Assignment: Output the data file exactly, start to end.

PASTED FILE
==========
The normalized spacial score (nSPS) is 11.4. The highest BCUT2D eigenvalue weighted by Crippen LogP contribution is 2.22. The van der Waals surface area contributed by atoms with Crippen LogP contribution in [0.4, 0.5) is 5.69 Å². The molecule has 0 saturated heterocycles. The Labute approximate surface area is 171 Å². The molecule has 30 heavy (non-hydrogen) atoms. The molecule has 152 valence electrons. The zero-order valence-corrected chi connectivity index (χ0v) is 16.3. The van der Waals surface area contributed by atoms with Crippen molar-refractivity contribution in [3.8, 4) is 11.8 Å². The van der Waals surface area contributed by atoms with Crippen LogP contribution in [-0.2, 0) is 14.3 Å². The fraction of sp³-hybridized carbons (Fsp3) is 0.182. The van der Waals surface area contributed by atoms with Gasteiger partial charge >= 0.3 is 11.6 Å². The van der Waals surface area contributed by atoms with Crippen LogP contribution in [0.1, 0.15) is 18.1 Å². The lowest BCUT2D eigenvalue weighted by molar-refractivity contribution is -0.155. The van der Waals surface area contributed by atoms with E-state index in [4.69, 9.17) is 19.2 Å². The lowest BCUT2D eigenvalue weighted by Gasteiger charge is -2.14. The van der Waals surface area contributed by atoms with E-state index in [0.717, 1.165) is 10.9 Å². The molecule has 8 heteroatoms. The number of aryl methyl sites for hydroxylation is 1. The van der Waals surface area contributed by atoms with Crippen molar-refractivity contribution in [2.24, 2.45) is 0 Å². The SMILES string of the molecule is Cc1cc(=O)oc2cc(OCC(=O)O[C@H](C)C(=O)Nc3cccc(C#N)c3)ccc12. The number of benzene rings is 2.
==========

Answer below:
The normalized spacial score (nSPS) is 11.4. The highest BCUT2D eigenvalue weighted by Crippen LogP contribution is 2.22. The van der Waals surface area contributed by atoms with Crippen LogP contribution in [0.4, 0.5) is 5.69 Å². The molecule has 0 saturated heterocycles. The Labute approximate surface area is 171 Å². The molecule has 30 heavy (non-hydrogen) atoms. The molecule has 152 valence electrons. The zero-order valence-corrected chi connectivity index (χ0v) is 16.3. The van der Waals surface area contributed by atoms with Crippen molar-refractivity contribution in [3.8, 4) is 11.8 Å². The van der Waals surface area contributed by atoms with Crippen LogP contribution in [-0.2, 0) is 14.3 Å². The fraction of sp³-hybridized carbons (Fsp3) is 0.182. The van der Waals surface area contributed by atoms with Gasteiger partial charge >= 0.3 is 11.6 Å². The van der Waals surface area contributed by atoms with Crippen LogP contribution in [0.1, 0.15) is 18.1 Å². The lowest BCUT2D eigenvalue weighted by molar-refractivity contribution is -0.155. The van der Waals surface area contributed by atoms with E-state index in [4.69, 9.17) is 19.2 Å². The lowest BCUT2D eigenvalue weighted by Gasteiger charge is -2.14. The van der Waals surface area contributed by atoms with E-state index in [0.717, 1.165) is 10.9 Å². The molecule has 8 heteroatoms. The number of aryl methyl sites for hydroxylation is 1. The van der Waals surface area contributed by atoms with Crippen molar-refractivity contribution in [2.24, 2.45) is 0 Å². The SMILES string of the molecule is Cc1cc(=O)oc2cc(OCC(=O)O[C@H](C)C(=O)Nc3cccc(C#N)c3)ccc12. The number of benzene rings is 2.